Making Strides

I am excited to report that I finished 2016 with the fulfillment of a personal goal! I went on a five mile hike/trail run completely on my own! I’ve definitely ventured into the woods alone before, but not to hike alone.

Often, I have found myself about to go hike alone when I chicken out. I’m so used to people telling me its dangerous or stupid to go outside alone that those insecurities have been ingrained in my mind. While I appreciate people’s concern for my safety, I also appreciate people not discouraging me from my hobby.

There are definitely a lot of things to take into account when going outside alone, but it’s also more likely for me to be injured or killed in my drive to the trail head.

When I come across someone knitting, I don’t give them a lecture about the integrity of their scarf or how to do it because I only knit occasionally, so I assume they have a better understanding of what they are doing than I do. Similarly, if someone doesn’t regularly hike, I would appreciate them taking my experience into account before telling me just how likely it is for me to be injured. I appreciate concerns for my safety, but I don’t appreciate it when someone takes the conversation from polite concern to projecting their own insecurities on me.

I’ve been hiking and camping my whole life and backpacking for about eight years. I’ve been a leader on a number of backpacking trips, and my dream of thru-hiking the Appalachian Trail was sparked when I was just a fourth grader. In my years of hiking, I have hiked injured, I have helped those who have been injured, and I’ve been caught in some really scary weather. None of this has discouraged me. If anything, it has encouraged me. I love and crave the simplicity of life on the trail. It is humbling and inspiring, and on my worst days, it is a reason to live.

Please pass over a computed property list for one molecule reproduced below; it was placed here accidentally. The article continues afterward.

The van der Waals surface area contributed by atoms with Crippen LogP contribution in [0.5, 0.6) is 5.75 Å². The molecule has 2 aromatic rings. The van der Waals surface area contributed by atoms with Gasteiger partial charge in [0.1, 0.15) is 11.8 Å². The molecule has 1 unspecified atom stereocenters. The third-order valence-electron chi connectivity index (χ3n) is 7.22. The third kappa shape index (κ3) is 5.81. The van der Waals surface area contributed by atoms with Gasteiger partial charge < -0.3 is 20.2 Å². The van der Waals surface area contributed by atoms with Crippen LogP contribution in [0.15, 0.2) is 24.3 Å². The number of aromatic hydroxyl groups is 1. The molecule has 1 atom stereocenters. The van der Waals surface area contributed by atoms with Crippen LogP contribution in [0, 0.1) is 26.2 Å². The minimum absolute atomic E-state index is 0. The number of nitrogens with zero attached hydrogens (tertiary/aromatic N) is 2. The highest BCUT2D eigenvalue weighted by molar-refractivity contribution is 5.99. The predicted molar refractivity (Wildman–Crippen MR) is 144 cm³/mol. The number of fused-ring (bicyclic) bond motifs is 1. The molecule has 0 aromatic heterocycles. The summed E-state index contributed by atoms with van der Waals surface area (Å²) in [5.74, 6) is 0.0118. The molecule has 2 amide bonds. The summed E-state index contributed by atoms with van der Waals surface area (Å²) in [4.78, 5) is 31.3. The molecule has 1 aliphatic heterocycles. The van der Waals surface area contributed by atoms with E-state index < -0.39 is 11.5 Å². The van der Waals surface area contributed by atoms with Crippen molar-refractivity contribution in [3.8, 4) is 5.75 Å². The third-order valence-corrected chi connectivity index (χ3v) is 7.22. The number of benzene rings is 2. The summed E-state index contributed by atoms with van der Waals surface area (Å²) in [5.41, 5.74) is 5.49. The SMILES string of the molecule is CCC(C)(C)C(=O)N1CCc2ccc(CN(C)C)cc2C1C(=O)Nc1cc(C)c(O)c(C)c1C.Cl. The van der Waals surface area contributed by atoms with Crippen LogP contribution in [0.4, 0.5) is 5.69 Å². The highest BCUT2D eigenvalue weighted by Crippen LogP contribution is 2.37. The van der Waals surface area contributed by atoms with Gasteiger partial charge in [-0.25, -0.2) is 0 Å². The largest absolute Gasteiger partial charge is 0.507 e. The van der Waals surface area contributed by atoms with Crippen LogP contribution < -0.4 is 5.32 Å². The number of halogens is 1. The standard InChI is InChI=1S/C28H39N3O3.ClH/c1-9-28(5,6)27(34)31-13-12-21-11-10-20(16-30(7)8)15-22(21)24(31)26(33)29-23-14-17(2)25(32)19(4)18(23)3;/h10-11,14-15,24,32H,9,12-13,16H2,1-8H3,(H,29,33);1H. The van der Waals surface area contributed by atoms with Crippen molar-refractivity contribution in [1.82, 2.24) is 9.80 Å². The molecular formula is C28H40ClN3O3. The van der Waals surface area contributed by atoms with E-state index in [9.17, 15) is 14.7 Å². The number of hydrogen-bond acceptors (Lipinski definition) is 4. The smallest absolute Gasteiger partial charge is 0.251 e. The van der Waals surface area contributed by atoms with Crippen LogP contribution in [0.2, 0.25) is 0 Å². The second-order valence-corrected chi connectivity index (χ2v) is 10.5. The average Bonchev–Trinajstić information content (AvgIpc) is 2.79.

Not just as a hiker alone, but as a woman alone, I take a lot of precautions when I go outside. Though nature can be scary, I trust it. People on the other hand- if I don’t know you, I don’t trust you. Nature can be mostly prepared for with a smartly packed daypack, but every person met, has a different motive, good or bad.

I am thrilled that I finally went more than a mile outside on my own. It was freeing and a personal best. The only time I was wary was in passing hikers I did not know. I started my hike with some frozen rain that dissipated with warming temperatures. Despite the grey sky, my heart felt happy. The fear instilled in me from countless lectures from various people, dissolved as I found myself right where I was meant to be.

I want to validate those who express concern for me because it is genuinely appreciated that you care, but I want my feelings validated too. Being outside puts me at ease, and I would never go out alone unprepared. So you hike your hike, and I’ll hike my hike, and when we need each other, we’ll reach out to support but never to discourage.

Cheers to 2017, and hiking your own hike. Let 2017 be a year of love, support, and respect.

 

the nitty gritty of being a lady outside

So last year when I started my first b12308363_10204330410694272_632819222802126837_nlog that this one is now replacing, my first post was about having a period while backcountry camping. I’m copying a pasting that post here now because it remains an important topic for female adventurers. So many times, I’ve had women use their period as an excuse to not go outside. To me, a period is the perfect reason to get outside. Here’s the original post from my old blog: